North Carolina State and Georgia Tech researchers want to determine whether video games might help the elderly improve their thinking.

The National Science Foundation is funding the work with a $1.2 million grant spread over four years.

Researchers plan to establish a baseline of data based on cognitive function in study participants of men and women age 65 and over. Then those in the study will play two games from the Nintendo Wii system before being tested again for cognitive function.

The games to be used, Boom Blox and Boom Blox Bash Party from Electronic Arts, enable the researchers to manipulate novelty, “attentional demand” and social interaction.

Based on their findings, the team hopes to develop a prototype for a video game that would boost memory and thinking.

“What qualities does a game need to contain to improve cognition?” asked Anne McLaughlin, the principal investigator for the grant and an assistant psychology professor at NCSU. “We want to determine the components an effective game should have.”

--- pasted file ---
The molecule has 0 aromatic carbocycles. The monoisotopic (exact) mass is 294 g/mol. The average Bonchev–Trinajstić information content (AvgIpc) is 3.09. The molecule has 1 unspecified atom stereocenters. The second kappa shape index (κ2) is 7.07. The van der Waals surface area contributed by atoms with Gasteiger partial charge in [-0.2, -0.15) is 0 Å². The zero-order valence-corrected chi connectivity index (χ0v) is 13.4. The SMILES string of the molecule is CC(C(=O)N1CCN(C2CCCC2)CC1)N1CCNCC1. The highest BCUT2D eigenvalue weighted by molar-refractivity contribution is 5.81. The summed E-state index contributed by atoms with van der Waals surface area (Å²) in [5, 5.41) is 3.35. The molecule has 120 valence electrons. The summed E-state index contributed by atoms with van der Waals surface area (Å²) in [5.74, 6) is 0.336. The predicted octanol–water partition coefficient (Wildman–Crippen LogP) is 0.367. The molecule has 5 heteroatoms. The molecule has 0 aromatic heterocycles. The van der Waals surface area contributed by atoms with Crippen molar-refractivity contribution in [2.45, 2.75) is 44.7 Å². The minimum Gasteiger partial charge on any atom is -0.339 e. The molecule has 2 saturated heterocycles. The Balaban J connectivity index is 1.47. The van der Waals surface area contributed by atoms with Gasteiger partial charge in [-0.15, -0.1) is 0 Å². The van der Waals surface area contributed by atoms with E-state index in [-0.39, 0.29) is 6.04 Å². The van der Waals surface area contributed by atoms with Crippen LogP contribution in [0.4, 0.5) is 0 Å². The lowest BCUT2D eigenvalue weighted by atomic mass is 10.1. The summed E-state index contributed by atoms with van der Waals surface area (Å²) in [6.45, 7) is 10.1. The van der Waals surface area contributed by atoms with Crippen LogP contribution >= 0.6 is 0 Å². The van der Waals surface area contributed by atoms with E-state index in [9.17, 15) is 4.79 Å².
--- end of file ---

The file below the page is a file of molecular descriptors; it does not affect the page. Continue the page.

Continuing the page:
Attentional demand refers to the amount of attention a person requires to complete a task.

“For example, if we find that novelty and attentional demand improve cognition, we’ll then develop a game that focuses on that,” McLaughlin said.

Also involved in the project are Jason Allaire, who also is an assistant professor of psychology at NCSU, and Maribeth Gandy, a Georgia Tech research scientist.

McLaughlin, a human factors psychologist, and Allaire, a cognitive aging psychologist, co-founded the at NCSU. Their efforts focus on examining the relationship between video games and the cognitive functioning in older adults.

“The goal of this research is to identify the video games, and conditions under which they are played, that provide the greatest boost to older adults’ memory and cognitive functioning,” according to the GTG Lab web site.